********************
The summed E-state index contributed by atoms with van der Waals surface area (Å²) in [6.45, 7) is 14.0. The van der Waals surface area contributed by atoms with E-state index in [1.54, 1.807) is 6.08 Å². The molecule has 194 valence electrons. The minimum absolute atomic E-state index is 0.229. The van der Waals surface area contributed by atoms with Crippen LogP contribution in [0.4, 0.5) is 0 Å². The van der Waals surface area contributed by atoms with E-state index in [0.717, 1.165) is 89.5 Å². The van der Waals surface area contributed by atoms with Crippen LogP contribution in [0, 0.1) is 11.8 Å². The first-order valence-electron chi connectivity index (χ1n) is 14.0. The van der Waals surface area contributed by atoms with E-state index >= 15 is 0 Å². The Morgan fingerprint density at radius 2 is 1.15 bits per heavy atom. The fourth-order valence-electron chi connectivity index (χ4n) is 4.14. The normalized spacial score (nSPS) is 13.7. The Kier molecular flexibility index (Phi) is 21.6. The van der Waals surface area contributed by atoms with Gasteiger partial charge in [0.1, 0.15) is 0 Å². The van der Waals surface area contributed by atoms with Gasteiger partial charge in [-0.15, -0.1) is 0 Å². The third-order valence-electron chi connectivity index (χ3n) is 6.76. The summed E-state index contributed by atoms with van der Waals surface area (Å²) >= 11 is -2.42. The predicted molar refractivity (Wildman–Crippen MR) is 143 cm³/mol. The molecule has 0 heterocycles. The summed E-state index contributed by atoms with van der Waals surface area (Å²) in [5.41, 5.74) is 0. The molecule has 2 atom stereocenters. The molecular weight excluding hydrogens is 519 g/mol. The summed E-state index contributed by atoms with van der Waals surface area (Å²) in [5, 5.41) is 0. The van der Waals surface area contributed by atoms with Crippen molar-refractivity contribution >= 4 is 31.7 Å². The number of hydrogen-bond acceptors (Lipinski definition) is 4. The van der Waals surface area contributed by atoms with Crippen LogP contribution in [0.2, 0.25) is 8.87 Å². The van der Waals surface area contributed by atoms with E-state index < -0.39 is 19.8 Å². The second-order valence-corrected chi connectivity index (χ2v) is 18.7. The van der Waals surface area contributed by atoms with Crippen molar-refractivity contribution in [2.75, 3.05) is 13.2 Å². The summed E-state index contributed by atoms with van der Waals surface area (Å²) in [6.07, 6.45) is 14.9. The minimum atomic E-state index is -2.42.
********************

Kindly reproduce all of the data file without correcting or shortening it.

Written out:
The summed E-state index contributed by atoms with van der Waals surface area (Å²) in [6.45, 7) is 14.0. The van der Waals surface area contributed by atoms with E-state index in [1.54, 1.807) is 6.08 Å². The molecule has 194 valence electrons. The minimum absolute atomic E-state index is 0.229. The van der Waals surface area contributed by atoms with Crippen LogP contribution in [0.4, 0.5) is 0 Å². The van der Waals surface area contributed by atoms with E-state index in [0.717, 1.165) is 89.5 Å². The van der Waals surface area contributed by atoms with Crippen LogP contribution in [0, 0.1) is 11.8 Å². The first-order valence-electron chi connectivity index (χ1n) is 14.0. The van der Waals surface area contributed by atoms with E-state index >= 15 is 0 Å². The Morgan fingerprint density at radius 2 is 1.15 bits per heavy atom. The fourth-order valence-electron chi connectivity index (χ4n) is 4.14. The normalized spacial score (nSPS) is 13.7. The Kier molecular flexibility index (Phi) is 21.6. The van der Waals surface area contributed by atoms with Gasteiger partial charge in [0.1, 0.15) is 0 Å². The van der Waals surface area contributed by atoms with Gasteiger partial charge in [-0.15, -0.1) is 0 Å². The third-order valence-electron chi connectivity index (χ3n) is 6.76. The summed E-state index contributed by atoms with van der Waals surface area (Å²) >= 11 is -2.42. The predicted molar refractivity (Wildman–Crippen MR) is 143 cm³/mol. The molecule has 0 heterocycles. The summed E-state index contributed by atoms with van der Waals surface area (Å²) in [5.41, 5.74) is 0. The molecule has 2 atom stereocenters. The molecular weight excluding hydrogens is 519 g/mol. The summed E-state index contributed by atoms with van der Waals surface area (Å²) in [5, 5.41) is 0. The van der Waals surface area contributed by atoms with Crippen molar-refractivity contribution >= 4 is 31.7 Å². The number of hydrogen-bond acceptors (Lipinski definition) is 4. The van der Waals surface area contributed by atoms with Crippen LogP contribution in [0.2, 0.25) is 8.87 Å². The van der Waals surface area contributed by atoms with E-state index < -0.39 is 19.8 Å². The second-order valence-corrected chi connectivity index (χ2v) is 18.7. The van der Waals surface area contributed by atoms with Crippen molar-refractivity contribution in [2.75, 3.05) is 13.2 Å². The summed E-state index contributed by atoms with van der Waals surface area (Å²) in [6.07, 6.45) is 14.9. The minimum atomic E-state index is -2.42.